In a perfect world, you’ll ace your interview, land your dream job, and walk away with an offer that pays $20,000 more than you expected.
Unfortunately, most interviews don’t go quite that well.
In reality, interviews are cause for serious stress, most of which revolves around knowing how to answer the tough questions. But of all the questions you’ll encounter, there’s one that every candidate dreads answering:
What are your salary requirements?
Whether you’re preparing for a job interview this week or simply brushing up on your interview skills, keep reading.
Here’s our full guide to answering “What are your salary requirements?” during a job interview.
1] Do Your Homework
Of all the interview questions that you can prepare for, “What are your salary expectations?” is one of the hardest to answer. But, you need to be ready for it.
Flub this one, and you could be out of the running before you even have a chance to show off your skills.
Before your interview, research what other people in similar job roles earn. Find people who live in your region and have a similar level of experience, and look at what they make.
Just be mindful of the salaries in your locale. You can’t ask for an NYC-level salary if you’re interviewing for a job in West Virginia.
Without an understanding of the average pay range in your city, you run the risk of selling yourself short or pricing yourself too high. Ask for too little money, and it might look as if you don’t understand your own value. Ask for a figure that’s too high, and you could knock yourself right out of the running.
2] Provide a Salary Range
When the dreaded salary question comes up, answer with a price range rather than a specific dollar amount.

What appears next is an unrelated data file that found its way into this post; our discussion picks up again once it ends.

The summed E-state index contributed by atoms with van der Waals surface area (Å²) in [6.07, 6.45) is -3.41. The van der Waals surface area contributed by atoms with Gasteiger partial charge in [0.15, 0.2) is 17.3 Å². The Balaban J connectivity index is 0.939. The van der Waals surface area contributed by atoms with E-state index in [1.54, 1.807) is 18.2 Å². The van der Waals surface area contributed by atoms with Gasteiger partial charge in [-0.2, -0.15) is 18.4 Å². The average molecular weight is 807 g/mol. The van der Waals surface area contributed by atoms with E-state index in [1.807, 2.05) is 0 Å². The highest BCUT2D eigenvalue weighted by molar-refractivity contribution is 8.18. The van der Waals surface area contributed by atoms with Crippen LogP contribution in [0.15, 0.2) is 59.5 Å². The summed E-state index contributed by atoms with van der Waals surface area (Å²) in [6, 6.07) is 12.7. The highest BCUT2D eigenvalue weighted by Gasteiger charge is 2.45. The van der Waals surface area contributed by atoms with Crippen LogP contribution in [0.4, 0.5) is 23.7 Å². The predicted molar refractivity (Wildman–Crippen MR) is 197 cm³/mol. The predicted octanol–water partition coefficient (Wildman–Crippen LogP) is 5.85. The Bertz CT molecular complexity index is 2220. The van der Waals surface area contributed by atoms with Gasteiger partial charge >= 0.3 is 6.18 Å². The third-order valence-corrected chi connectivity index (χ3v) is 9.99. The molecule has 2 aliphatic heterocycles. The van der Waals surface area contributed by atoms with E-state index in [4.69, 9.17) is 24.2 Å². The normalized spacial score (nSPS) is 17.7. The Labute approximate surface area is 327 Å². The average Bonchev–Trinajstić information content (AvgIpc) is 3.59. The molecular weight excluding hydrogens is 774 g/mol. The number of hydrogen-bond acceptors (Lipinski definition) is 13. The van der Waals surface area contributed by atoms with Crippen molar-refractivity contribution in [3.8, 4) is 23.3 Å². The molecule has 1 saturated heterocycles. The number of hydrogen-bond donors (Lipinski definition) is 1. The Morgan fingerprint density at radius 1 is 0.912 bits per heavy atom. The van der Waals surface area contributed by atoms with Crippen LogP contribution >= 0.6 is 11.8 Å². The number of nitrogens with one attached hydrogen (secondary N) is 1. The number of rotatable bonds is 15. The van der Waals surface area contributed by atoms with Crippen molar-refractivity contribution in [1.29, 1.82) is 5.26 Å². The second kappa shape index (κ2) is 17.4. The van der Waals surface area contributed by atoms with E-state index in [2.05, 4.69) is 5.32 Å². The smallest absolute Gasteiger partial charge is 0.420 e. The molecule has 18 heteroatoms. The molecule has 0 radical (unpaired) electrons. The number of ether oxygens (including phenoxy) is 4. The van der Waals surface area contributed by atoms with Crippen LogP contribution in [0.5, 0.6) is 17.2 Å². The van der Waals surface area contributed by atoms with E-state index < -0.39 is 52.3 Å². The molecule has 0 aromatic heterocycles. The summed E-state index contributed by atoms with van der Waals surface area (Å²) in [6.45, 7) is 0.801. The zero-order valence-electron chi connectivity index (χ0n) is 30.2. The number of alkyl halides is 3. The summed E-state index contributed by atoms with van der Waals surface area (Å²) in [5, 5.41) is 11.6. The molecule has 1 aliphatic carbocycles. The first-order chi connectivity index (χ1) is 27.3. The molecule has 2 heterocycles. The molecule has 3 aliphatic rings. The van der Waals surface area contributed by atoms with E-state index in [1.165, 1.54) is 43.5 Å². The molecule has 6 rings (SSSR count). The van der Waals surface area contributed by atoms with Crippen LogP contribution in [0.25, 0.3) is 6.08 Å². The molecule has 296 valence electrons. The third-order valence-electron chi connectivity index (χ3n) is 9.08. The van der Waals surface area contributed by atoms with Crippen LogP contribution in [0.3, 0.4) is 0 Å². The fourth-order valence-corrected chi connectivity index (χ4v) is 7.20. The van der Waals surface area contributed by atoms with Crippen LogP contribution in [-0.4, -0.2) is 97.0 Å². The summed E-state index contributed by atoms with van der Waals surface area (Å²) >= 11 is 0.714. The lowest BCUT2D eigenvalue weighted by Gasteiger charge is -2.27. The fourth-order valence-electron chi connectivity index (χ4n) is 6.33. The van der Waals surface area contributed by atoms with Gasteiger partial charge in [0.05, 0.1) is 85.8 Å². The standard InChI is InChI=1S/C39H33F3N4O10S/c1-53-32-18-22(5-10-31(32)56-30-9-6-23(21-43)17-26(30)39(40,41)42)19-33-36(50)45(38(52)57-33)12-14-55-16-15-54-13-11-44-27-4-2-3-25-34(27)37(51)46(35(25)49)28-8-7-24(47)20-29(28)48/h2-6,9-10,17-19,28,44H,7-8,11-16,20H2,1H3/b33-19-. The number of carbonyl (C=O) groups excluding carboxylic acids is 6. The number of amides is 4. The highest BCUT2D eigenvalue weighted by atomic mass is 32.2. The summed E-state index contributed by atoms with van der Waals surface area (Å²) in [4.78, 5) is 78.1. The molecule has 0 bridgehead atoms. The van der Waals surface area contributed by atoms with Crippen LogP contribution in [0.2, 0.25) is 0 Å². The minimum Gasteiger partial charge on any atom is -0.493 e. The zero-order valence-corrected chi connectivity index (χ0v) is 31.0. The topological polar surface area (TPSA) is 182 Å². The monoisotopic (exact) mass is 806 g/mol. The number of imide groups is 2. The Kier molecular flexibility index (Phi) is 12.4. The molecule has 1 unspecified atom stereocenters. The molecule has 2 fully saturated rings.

In other words:
Rather than saying $80,000, quote a price range of $75,000 to $85,000.
Quoting a price range is a great way to show that you’ve done your homework, and gives the employer some flexibility in their offer.
Here are a few examples of how you might answer:
“According to my research, this role typically pays between $75,000 and $85,000 per year to employees with my level of experience.”
“Based on my knowledge of the industry, I would expect to earn a salary in the range of $75,000 to $85,000 per year.”
These are both professional answers that show you’ve done your research and know your value. At the same time, they demonstrate that you’re open to negotiation within a certain price range.
3] Let Them Know You’re Flexible
When it comes to salary expectations, employers want you to be flexible. And your answer to this question is the first place to show just how flexible you’re willing to be.
Salary is important, but money isn’t the only thing to consider. Benefits, insurance plans, paid vacation time — all of these things are part of your overall compensation package.
Without knowing the details of the benefits package, pinpointing a salary requirement is difficult.
Here are a few ways to demonstrate to the interviewer that you’re flexible in your salary expectations:
“I am looking for a salary in the range of $75,000 to $85,000, but I’m open to negotiate depending on benefits, stock options, and other incentives.”
“My salary requirements are flexible, but I would expect something in the range of $75,000 to $85,000.”